The brain is one of the most critical organs in the human body. It processes our thoughts, signals the body to move, and so many other functions we have yet to discover. The brain is also like a muscle. It will become unhealthy and won’t function without proper exercise and nutrition. Neuropsychologist Dr. Kareem Edwards is a medical professional who works on brain health. He is aware of the steps anyone can apply to keep their brain healthy into the later stages of life,

“You need to keep your brain healthy for yourself and your family. People who are 65 and older want to remain independent. They want to know they are providing value to their family. I have seen the pain on family members’ faces when their older relatives can’t remember something,” said Dr. Kareem Edwards, neuropsychologist of Neurohealth Professionals of Florida.

Neuropsychologists are individuals who study brain behavior and cognitive functions. They are the specialists you would see if you have issues with memory retention, concentration, and anything relating to the brain. Dr. Edwards launched his practice, NeuroHealth Professionals of Florida, in Hollywood, FL. Since 2018, he has helped patients battle moderate to severe issues like Dementia, Post Traumatic Stress Disorder, and Alzheimer’s Disease. His patients’ small breakthroughs in becoming healthy motivate Dr. Edwards to commit to the work. Through his years of experience, Dr. Edwards knows the simple tips you can use to keep your mind strong.

“The mind-body connection is fascinating to me. There is so much information on the brain, yet there’s not enough information about the brain. The reward I get from my work is seeing my patients’ improvements. I get excited when patients come back to me and say, “Man, this really helps. I can’t believe I am improving,” said Dr. Edwards.

Dr. Edwards breaks down the six essential items to keep your brain healthy—movement, relaxation, nourishment, thinking, sleeping, and connecting. Dr. Edwards explains connecting is on the list because social connection engages the brain. This engagement develops our communication skills and problem-solving skills. This factor is vital for children. The less time spent around boys and girls their age, the weaker their communication skills. This explains why some people in adulthood have awkward communication styles.

“When we engage people through devices, It blocks the development of the brain’s indicator for

 communication nuances. Reading people’s expressions, emotions, body language and

Are considered nuances. When that is cut out, it leads to adults with awkward communication styles,” said Dr. Edwards.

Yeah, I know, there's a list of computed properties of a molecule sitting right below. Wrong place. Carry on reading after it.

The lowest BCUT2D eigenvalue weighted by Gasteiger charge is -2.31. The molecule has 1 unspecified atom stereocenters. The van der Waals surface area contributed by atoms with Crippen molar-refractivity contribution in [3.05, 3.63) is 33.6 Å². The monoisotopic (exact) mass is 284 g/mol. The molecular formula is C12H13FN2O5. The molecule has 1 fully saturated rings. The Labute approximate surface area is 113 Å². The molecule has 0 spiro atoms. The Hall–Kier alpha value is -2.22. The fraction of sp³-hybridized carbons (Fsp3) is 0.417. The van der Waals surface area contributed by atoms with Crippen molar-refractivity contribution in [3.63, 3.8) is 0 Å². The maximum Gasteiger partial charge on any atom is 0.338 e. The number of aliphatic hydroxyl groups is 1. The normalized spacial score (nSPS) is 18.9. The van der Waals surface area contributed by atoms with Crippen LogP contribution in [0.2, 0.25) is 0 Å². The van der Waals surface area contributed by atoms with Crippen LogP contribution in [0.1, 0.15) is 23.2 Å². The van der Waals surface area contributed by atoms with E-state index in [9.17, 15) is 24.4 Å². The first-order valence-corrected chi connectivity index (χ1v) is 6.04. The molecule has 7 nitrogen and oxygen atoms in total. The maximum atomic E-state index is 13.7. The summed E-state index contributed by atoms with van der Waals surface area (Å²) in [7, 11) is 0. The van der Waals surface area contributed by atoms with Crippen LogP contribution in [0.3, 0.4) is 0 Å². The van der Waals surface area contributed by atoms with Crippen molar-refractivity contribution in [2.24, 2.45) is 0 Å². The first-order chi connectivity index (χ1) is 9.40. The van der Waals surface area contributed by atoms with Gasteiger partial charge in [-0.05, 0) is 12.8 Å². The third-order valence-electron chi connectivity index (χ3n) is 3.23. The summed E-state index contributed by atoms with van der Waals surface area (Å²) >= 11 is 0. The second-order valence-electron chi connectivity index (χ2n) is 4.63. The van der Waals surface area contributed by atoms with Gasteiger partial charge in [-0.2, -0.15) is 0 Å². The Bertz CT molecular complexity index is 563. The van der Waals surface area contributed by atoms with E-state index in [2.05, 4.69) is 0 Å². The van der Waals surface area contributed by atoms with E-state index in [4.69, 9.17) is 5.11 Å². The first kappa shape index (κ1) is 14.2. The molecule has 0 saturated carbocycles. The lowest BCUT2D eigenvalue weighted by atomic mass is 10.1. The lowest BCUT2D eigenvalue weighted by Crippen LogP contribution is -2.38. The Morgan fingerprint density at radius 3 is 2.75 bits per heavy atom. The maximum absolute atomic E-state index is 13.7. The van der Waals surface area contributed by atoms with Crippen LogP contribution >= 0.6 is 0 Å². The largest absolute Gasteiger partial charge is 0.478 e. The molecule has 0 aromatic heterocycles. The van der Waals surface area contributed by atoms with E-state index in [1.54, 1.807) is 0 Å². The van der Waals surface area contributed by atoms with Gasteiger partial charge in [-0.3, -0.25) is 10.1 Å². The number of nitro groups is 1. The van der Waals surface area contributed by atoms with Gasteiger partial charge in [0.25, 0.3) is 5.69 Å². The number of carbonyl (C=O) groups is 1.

Exercise is an activity you can apply to keep your mind healthy. According to Dr. Edwards, 30 mins of daily exercise can increase blood flow to the brain and body. Blood flow is crucial because it helps facilitate brain-derived neurotrophic factors. This chemical in the body helps repair brain cells and create new ones. Sports are a solution to tackle exercise and connecting steps. Dr. Edwards elaborates that sports help with movement, problem-solving, and communication. It teaches us how to work with others and how to handle situations when they don’t go our way.

Nutrition also plays a role in brain health. Eating healthy keeps the mind strong. Consuming more vitamin B6, B12, and B9 folate can make a difference. Foods high in those vitamins are papaya, cantaloupe, dark leafy greens, Salmon, poultry, peanuts, tuna, and bananas. Dr. Edwards advises avoiding processed foods, including high trans fats and refined sugar.

Limiting our screen time is another step toward better brain health. Dr. Edwards points out that watching television is when the brain is inactive because it’s just taking in information. Too much tv leads to overstimulation, which develops a short attention span. Social media is also a hazard for overstimulation. The brain needs time to consolidate all the small bursts of information on social media we consume. The best way to combat this is to put reading into your routine. Reading exercises different parts of the brain; It develops your comprehension skills and ability to figure things out.

Sleep is a crucial factor in keeping our brains healthy. Sleep is the time used for your brain to recover. Dr. Edwards explains that dreams during sleep are the mind consolidating and processing information. Constant lack of sleep will lead to slowed cognition and brain functioning. Dr. Edwards believes with these tips and right habits, anyone can build a routine to keep them mentally sharp way into their later stages of life.   

Clayton Gutzmore is a freelance journalist in South Florida. He published stories in several news outlets including The Miami Times, 91.3 WLRN, The Atlanta Voice, BET, and Variety Magazine. Gutzmore graduated...